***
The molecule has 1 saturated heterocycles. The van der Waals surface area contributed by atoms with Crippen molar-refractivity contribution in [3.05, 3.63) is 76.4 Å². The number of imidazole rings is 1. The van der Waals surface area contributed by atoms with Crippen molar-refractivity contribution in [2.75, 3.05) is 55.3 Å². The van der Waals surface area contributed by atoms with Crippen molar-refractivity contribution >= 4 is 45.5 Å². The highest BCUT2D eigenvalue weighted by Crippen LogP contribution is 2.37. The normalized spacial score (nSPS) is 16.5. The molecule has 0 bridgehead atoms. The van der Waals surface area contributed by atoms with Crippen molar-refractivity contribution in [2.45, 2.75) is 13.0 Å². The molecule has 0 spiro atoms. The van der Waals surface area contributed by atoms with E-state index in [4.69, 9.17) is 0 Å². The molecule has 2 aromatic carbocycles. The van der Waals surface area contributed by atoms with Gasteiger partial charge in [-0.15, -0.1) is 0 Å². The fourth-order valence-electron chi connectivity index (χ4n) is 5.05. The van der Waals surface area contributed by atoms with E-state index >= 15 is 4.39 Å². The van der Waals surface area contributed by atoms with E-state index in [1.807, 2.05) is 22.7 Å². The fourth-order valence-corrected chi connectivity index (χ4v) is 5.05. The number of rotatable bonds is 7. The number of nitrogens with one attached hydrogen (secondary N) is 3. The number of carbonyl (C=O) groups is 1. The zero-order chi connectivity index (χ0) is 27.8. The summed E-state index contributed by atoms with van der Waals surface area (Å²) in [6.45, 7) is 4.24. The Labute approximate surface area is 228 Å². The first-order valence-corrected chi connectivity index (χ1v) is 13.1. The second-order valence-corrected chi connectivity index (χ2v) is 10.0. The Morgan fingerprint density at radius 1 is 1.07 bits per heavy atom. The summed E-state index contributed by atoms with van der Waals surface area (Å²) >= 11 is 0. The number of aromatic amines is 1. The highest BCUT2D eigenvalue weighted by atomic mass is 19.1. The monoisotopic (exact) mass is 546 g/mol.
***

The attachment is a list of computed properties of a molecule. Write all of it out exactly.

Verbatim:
The molecule has 1 saturated heterocycles. The van der Waals surface area contributed by atoms with Crippen molar-refractivity contribution in [3.05, 3.63) is 76.4 Å². The number of imidazole rings is 1. The van der Waals surface area contributed by atoms with Crippen molar-refractivity contribution in [2.75, 3.05) is 55.3 Å². The van der Waals surface area contributed by atoms with Crippen molar-refractivity contribution >= 4 is 45.5 Å². The highest BCUT2D eigenvalue weighted by Crippen LogP contribution is 2.37. The normalized spacial score (nSPS) is 16.5. The molecule has 0 bridgehead atoms. The van der Waals surface area contributed by atoms with Crippen molar-refractivity contribution in [2.45, 2.75) is 13.0 Å². The molecule has 0 spiro atoms. The van der Waals surface area contributed by atoms with E-state index in [4.69, 9.17) is 0 Å². The molecule has 2 aromatic carbocycles. The van der Waals surface area contributed by atoms with Gasteiger partial charge in [-0.15, -0.1) is 0 Å². The fourth-order valence-electron chi connectivity index (χ4n) is 5.05. The van der Waals surface area contributed by atoms with E-state index >= 15 is 4.39 Å². The van der Waals surface area contributed by atoms with E-state index in [1.807, 2.05) is 22.7 Å². The fourth-order valence-corrected chi connectivity index (χ4v) is 5.05. The number of rotatable bonds is 7. The number of nitrogens with one attached hydrogen (secondary N) is 3. The number of carbonyl (C=O) groups is 1. The zero-order chi connectivity index (χ0) is 27.8. The summed E-state index contributed by atoms with van der Waals surface area (Å²) in [6.45, 7) is 4.24. The Labute approximate surface area is 228 Å². The first-order valence-corrected chi connectivity index (χ1v) is 13.1. The second-order valence-corrected chi connectivity index (χ2v) is 10.0. The Morgan fingerprint density at radius 1 is 1.07 bits per heavy atom. The summed E-state index contributed by atoms with van der Waals surface area (Å²) >= 11 is 0. The number of aromatic amines is 1. The highest BCUT2D eigenvalue weighted by atomic mass is 19.1. The monoisotopic (exact) mass is 546 g/mol.